Krugman argues forcefully for various economic policies in his columns, but I think that he would admit that his knowledge is provisional, and based on experience, rather than immutable truths. In this way, he’s like the man who inspired him, John Maynard Keynes. As The New Yorker’s John Cassidy wrote of Keynes:
At the heart of his vision, however, there is an elusive combination of boldness and humility. It calls not merely for the management of risk but for something politically and intellectually far more demanding: the acknowledgment of uncertainty.
And where did Keynes find his inspiration? Not from Karl Marx: Keynes (correctly) called Marxism “complicated hocus pocus.” No, Keynes built on the economic thought of another British empiricist, Adam Smith. And from where did Smith derive his empiricism? From his good friend and fellow Scotsman David Hume.
Some guy named Hamilton Nolan has an article on Gawker mocking Thomas Friedman’s latest column. How wonderfully clever and original! I’ve never seen that before, except when McSweeney’s did a far more impressive Mad Libs version titled “Create Your Own Thomas Friedman Op-Ed Column.” Friedman-bashing runs rampant through the left-wing media. You can even find this classy and sophisticated piece by Matt Taibbi that makes fun of Friedman’s mustache!
In 2012, however, the only thing more trite and repetitive than a Thomas Friedman column are pieces that point out how trite and repetitive Thomas Friedman’s columns are.
Look, I’m not going to argue for Friedman’s greatness here: many, perhaps even most of his columns are as banal as the critics say. Supporting the war on Iraq remains his (and my) greatest political blunder, for which there can be no apology.
Nonetheless, I won’t follow the herd and hate on Friedman. On Israel-Palestine, the only topic on which he is a true expert, he usually has interesting things to say. The chapter “Hama Rules” in From Beirut to Jerusalem, which I was assigned as an undergraduate, remains remarkably prescient in its criticism of Ariel Sharon and Anwar Sadat.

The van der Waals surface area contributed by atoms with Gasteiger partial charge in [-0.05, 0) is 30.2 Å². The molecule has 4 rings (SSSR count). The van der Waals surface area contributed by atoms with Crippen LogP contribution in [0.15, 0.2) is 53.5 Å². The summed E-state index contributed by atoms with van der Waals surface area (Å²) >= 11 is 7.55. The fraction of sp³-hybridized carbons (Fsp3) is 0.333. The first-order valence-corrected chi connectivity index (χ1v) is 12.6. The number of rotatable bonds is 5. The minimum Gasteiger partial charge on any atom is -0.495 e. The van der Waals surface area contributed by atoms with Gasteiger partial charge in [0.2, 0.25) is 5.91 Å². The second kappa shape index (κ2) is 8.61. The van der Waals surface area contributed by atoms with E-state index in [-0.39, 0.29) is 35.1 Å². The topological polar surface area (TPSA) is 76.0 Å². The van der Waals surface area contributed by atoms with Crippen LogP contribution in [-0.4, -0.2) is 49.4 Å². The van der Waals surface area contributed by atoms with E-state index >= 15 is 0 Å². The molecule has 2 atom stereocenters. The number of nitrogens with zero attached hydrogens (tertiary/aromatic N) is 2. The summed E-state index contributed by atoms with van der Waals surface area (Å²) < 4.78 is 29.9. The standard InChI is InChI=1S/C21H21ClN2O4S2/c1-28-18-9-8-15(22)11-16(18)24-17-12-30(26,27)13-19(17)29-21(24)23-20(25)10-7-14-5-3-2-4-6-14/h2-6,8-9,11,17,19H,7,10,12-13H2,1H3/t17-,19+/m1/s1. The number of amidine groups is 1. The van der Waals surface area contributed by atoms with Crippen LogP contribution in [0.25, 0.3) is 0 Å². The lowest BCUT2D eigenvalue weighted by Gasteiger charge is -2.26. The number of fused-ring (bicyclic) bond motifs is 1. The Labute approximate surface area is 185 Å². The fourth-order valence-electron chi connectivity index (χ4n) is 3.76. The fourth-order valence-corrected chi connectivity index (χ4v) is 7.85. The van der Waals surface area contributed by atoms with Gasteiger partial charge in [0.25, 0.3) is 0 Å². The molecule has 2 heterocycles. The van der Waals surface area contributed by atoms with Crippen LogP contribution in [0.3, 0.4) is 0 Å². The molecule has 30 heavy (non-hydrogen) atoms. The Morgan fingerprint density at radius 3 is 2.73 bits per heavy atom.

Also, in 2002, in a column titled “The Core of Muslim Rage,” Friedman made a simple but powerful argument. Basically, he noted that the Arab/Muslim world goes apeshit (I can curse like Taibbi too!) when Jews kill Muslims but doesn’t give a rats ass when Hindus/Christians/Muslims do the same thing on a much larger scale. As he wrote:
When Hindus kill Muslims it’s not a story, because there are a billion Hindus and they aren’t part of the Muslim narrative. When Saddam murders his own people it’s not a story, because it’s in the Arab-Muslim family. But when a small band of Israeli Jews kills Muslims it sparks rage — a rage that must come from Muslims having to confront the gap between their self-perception as Muslims and the reality of the Muslim world.
There are many reasons for Arab-Muslim antipathy to America and Israel: the poverty and misinformation endemic to parts of the Arab-Muslim world, as well as the daily violence and oppression perpetuated by Americans and Israelis on Arabs and Muslims are prominent among them. But to me, the most important reason is the “poverty of dignity” that Friedman identifies. Muslims imagine themselves in possession of the one true faith, yet they haven’t won a major victory with the West since the Ottoman Turks took Constantinople in 1453.
We even see the legacy of this bitterness in the Arab Spring today. The Islamists seek a restoration Sharia law to restore Muslim dignity. Similarly, the secular segments of the Arab Spring in Tunisia and Egypt and elsewhere are revolting against a once mighty civilization that has fallen frighteningly behind much of the world. Friedman understands this, which is why when he writes about the Middle East, I will always read, even if I don’t always (or even often) agree.